I entered the Congo for the first time via the border that separates it from Burundi. We had taken a paved road to the border crossing in Burundi. The asphalt turned to dust, and then we were on the Congo side.
I surveyed the landscape all along the road to Bukavu, capital of South Kivu. It traverses the Ruzizi plain and the steep slopes of the mountains that constitute Congo’s natural border with Rwanda. It’s a paradise. The Congo seemed like the heart of the world to me.
Eastern Congo has everything going for it: a mild climate for people that is well suited for agriculture, endless space for raising cattle, a hydrolic system, perfect sunlight for sustainable and clean energy, rich soil and enormous wealth underground, and people. While this country has unlimited potential for stable and durable development, the population is among the world's poorest. Two years following my arrival, this paradox continues to shock me. Between extreme wealth and poverty, what is missing?
In looking at all the actors and actions invested in the political, economic and social “development” of the region, the absurdities pop out at you. The question on everyone's lips, especially those of the Congolese is this: "Why, after so many years of humanitarian aid, financial investment, and the strategies of international programs, is the Congo is still not developed?"
There’s the lack of security and poor sanitation and social infrastructure. And the Congolese people continue to suffer. I think of the millions of eastern Congolese, cut off from the major cities and centers of power, living in huts with no running water or electricity, no access to health care or to education.
Behind this naive observation, people have an answer, but dare not say it. Human rights are not a random text among international or “expert” recommendations. They’re a reminder to those who have forgotten it: that people have inherent dignity by virtue of being human, that cannot be taken away. Dignity requires a guarantee of the right to food, drink, shelter, health care and above all, security. Can we live or survive in daily fear of physical suffering or death? Can we assure dignity in a climate of constant fear? In an atmosphere of fear, the Congolese people dare not demand their dignity.
On May 11 in Bukavu, South Kivu, DRC, I helped organize the launch of the International Campaign to Stop Rape and Gender-based Violence with the Nobel Women’s Initiative and others. We invited everyone: local associations across the province, victims, police, doctors, lawyers, judges, nurses, psychosocial workers. We didn’t know who would respond: a dozen or hundreds? Access to Bukavu is difficult for those who come from afar. What’s more, everyone is tired of yet another campaign—more speeches, more funding requests, more calls for help, and then what?
At 3pm, we start the meeting. A psychosocial worker speaks, followed by two lawyers and a doctor. The room starts to fill up. More and more people arrive until the room is bursting.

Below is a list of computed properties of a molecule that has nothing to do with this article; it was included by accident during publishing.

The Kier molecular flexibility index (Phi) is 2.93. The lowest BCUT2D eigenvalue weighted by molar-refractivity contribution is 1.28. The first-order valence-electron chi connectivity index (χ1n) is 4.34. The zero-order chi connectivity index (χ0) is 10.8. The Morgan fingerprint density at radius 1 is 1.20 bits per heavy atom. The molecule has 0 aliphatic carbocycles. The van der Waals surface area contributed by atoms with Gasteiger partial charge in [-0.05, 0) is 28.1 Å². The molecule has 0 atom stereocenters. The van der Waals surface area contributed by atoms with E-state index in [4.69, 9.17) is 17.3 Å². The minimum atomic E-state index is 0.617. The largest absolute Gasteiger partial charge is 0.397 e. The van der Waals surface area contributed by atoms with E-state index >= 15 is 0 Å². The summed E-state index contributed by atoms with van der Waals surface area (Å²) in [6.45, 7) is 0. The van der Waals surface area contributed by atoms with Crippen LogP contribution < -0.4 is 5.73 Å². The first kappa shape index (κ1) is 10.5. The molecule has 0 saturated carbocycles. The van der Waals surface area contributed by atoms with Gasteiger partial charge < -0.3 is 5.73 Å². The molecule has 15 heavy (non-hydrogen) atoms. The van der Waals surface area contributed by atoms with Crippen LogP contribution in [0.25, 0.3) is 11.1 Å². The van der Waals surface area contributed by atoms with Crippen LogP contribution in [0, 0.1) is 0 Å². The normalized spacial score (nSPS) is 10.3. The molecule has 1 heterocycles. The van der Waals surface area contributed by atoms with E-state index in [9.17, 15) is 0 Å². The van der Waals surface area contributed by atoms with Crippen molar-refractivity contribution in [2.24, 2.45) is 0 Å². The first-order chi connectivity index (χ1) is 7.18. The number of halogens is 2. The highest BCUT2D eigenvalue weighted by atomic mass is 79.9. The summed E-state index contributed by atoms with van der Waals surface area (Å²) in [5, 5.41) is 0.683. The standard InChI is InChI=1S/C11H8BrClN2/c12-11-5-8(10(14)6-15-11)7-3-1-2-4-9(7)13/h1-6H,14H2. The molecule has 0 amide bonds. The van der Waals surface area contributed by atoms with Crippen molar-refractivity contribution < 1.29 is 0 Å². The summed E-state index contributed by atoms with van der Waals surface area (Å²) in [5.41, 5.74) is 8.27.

Then a woman takes the floor and speaks in Swahili to bear witness to the atrocity inflicted on her. She describes the agony, the disgraceful acts committed against her by three men for three days until she finally escaped. How her baby died during her flight. How she crossed the forest and found a health center. Some months later, she tells us, her pregnant belly is diabolical to her.
Must we hear this testimony? If we don’t listen, who will? If we don’t respond to her voice and those of hundreds more women hidden through misery, fear, and stigma, who will?
When she finishes her testimony, we call on participants to join the Campaign. Hands are raised. "Why this campaign? What will happen next?"
We reply that there are tools to put an end to this violence right here in this room today. An unexpected discussion ensues. Lawyers, doctors, victims, community organizations, those known and unknown—all want to express themselves. Everyone wants to convey their deep desire to unload their buried burdens. Hands shoot up. In the room, we have professionals who take care of victims of sexual violence. It’s absurd to realize that this has become a profession! Everyone is united: It’s about time to stop treating only the consequences of the country’s condition, but also to address the causes. And technical, human, and financial resources are here in Congo. The solutions will not come from those who are responsible for the problems, but of necessity, from those who suffer from them.
The key word is launched: Let’s work together, we Congolese, each according to our means, in a coordinated manner to eliminate the causes of the violence so that we no longer have to treat the consequences!
While the dignity of millions of people is being sacrificed to the strategic interests of others, the people gathered in this room know that the solution will not come from outside. The future is here, in their hands.
Something is being born here. The mood changes from anger, to hope and resolution. No one will walk out of here today and forget what was said. No one wants to leave, thinking that this woman risked her life a second time to speak to this gathering for nothing! Everyone signs the Pledge for the Campaign and proposes a next meeting.
That same evening and the next morning the phone rings again and again. Individuals and organizations across the province are asking, "What can we do? We work in this area or that area and we want to participate.”
One thing is certain: there is strength in unity.